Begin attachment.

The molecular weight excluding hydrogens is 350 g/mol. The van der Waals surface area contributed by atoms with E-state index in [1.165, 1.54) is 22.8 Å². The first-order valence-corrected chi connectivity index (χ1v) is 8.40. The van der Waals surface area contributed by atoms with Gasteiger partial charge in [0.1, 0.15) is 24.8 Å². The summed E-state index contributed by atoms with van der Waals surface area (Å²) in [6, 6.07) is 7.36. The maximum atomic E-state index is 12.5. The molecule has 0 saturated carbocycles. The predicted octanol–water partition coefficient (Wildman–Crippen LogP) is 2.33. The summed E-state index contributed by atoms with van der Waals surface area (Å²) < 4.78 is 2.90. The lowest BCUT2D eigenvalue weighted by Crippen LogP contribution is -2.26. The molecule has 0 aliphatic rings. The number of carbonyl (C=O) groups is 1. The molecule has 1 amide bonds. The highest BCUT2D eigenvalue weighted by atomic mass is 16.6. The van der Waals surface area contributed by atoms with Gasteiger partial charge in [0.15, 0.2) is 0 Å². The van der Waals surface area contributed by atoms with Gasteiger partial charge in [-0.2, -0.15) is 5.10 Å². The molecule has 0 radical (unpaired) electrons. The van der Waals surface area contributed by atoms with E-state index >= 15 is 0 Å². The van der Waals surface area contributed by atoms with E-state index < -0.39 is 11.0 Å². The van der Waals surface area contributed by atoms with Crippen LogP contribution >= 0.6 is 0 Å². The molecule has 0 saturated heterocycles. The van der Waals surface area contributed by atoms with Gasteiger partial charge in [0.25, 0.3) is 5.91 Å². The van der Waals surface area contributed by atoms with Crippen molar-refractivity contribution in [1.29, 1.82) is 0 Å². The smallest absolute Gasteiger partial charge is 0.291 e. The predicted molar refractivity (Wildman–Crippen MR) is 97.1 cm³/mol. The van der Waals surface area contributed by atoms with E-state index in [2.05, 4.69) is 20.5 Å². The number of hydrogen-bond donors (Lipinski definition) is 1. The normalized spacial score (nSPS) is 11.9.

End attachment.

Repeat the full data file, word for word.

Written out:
The molecular weight excluding hydrogens is 350 g/mol. The van der Waals surface area contributed by atoms with E-state index in [1.165, 1.54) is 22.8 Å². The first-order valence-corrected chi connectivity index (χ1v) is 8.40. The van der Waals surface area contributed by atoms with Gasteiger partial charge in [0.1, 0.15) is 24.8 Å². The summed E-state index contributed by atoms with van der Waals surface area (Å²) in [6, 6.07) is 7.36. The maximum atomic E-state index is 12.5. The molecule has 0 saturated carbocycles. The predicted octanol–water partition coefficient (Wildman–Crippen LogP) is 2.33. The summed E-state index contributed by atoms with van der Waals surface area (Å²) < 4.78 is 2.90. The lowest BCUT2D eigenvalue weighted by Crippen LogP contribution is -2.26. The molecule has 0 aliphatic rings. The number of carbonyl (C=O) groups is 1. The molecule has 1 amide bonds. The highest BCUT2D eigenvalue weighted by atomic mass is 16.6. The van der Waals surface area contributed by atoms with Gasteiger partial charge in [0.15, 0.2) is 0 Å². The van der Waals surface area contributed by atoms with Gasteiger partial charge in [-0.2, -0.15) is 5.10 Å². The molecule has 0 radical (unpaired) electrons. The van der Waals surface area contributed by atoms with E-state index >= 15 is 0 Å². The van der Waals surface area contributed by atoms with E-state index < -0.39 is 11.0 Å². The van der Waals surface area contributed by atoms with Crippen LogP contribution >= 0.6 is 0 Å². The molecule has 0 saturated heterocycles. The van der Waals surface area contributed by atoms with Gasteiger partial charge in [0.25, 0.3) is 5.91 Å². The van der Waals surface area contributed by atoms with Crippen molar-refractivity contribution in [1.29, 1.82) is 0 Å². The smallest absolute Gasteiger partial charge is 0.291 e. The predicted molar refractivity (Wildman–Crippen MR) is 97.1 cm³/mol. The van der Waals surface area contributed by atoms with E-state index in [2.05, 4.69) is 20.5 Å². The number of hydrogen-bond donors (Lipinski definition) is 1. The normalized spacial score (nSPS) is 11.9.